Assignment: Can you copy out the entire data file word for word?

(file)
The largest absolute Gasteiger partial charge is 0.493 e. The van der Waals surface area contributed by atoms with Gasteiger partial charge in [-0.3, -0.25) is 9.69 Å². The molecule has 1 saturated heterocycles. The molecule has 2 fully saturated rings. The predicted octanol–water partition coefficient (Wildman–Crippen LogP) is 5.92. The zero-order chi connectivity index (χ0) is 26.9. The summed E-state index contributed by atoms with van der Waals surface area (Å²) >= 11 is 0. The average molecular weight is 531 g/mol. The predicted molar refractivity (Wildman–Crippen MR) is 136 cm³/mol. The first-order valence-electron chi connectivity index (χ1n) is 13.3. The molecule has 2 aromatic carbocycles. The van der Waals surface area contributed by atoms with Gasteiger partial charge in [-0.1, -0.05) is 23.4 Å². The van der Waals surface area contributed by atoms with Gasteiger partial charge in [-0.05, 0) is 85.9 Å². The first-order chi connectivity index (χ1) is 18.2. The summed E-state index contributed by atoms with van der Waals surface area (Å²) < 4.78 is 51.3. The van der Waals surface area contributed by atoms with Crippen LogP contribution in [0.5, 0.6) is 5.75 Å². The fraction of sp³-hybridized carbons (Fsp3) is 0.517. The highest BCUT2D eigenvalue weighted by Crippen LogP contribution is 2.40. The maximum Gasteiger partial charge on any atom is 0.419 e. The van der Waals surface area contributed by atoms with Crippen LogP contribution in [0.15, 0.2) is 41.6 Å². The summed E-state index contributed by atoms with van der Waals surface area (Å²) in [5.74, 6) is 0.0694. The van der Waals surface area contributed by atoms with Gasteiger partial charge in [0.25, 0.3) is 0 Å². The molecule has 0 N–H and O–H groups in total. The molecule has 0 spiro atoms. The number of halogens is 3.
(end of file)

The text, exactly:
The largest absolute Gasteiger partial charge is 0.493 e. The van der Waals surface area contributed by atoms with Gasteiger partial charge in [-0.3, -0.25) is 9.69 Å². The molecule has 1 saturated heterocycles. The molecule has 2 fully saturated rings. The predicted octanol–water partition coefficient (Wildman–Crippen LogP) is 5.92. The zero-order chi connectivity index (χ0) is 26.9. The summed E-state index contributed by atoms with van der Waals surface area (Å²) >= 11 is 0. The average molecular weight is 531 g/mol. The predicted molar refractivity (Wildman–Crippen MR) is 136 cm³/mol. The first-order valence-electron chi connectivity index (χ1n) is 13.3. The molecule has 2 aromatic carbocycles. The van der Waals surface area contributed by atoms with Gasteiger partial charge in [-0.1, -0.05) is 23.4 Å². The van der Waals surface area contributed by atoms with Gasteiger partial charge in [-0.05, 0) is 85.9 Å². The first-order chi connectivity index (χ1) is 18.2. The summed E-state index contributed by atoms with van der Waals surface area (Å²) < 4.78 is 51.3. The van der Waals surface area contributed by atoms with Crippen LogP contribution in [0.5, 0.6) is 5.75 Å². The fraction of sp³-hybridized carbons (Fsp3) is 0.517. The highest BCUT2D eigenvalue weighted by Crippen LogP contribution is 2.40. The maximum Gasteiger partial charge on any atom is 0.419 e. The van der Waals surface area contributed by atoms with Crippen LogP contribution in [0.15, 0.2) is 41.6 Å². The summed E-state index contributed by atoms with van der Waals surface area (Å²) in [5.74, 6) is 0.0694. The van der Waals surface area contributed by atoms with Gasteiger partial charge in [0.25, 0.3) is 0 Å². The molecule has 0 N–H and O–H groups in total. The molecule has 0 spiro atoms. The number of halogens is 3.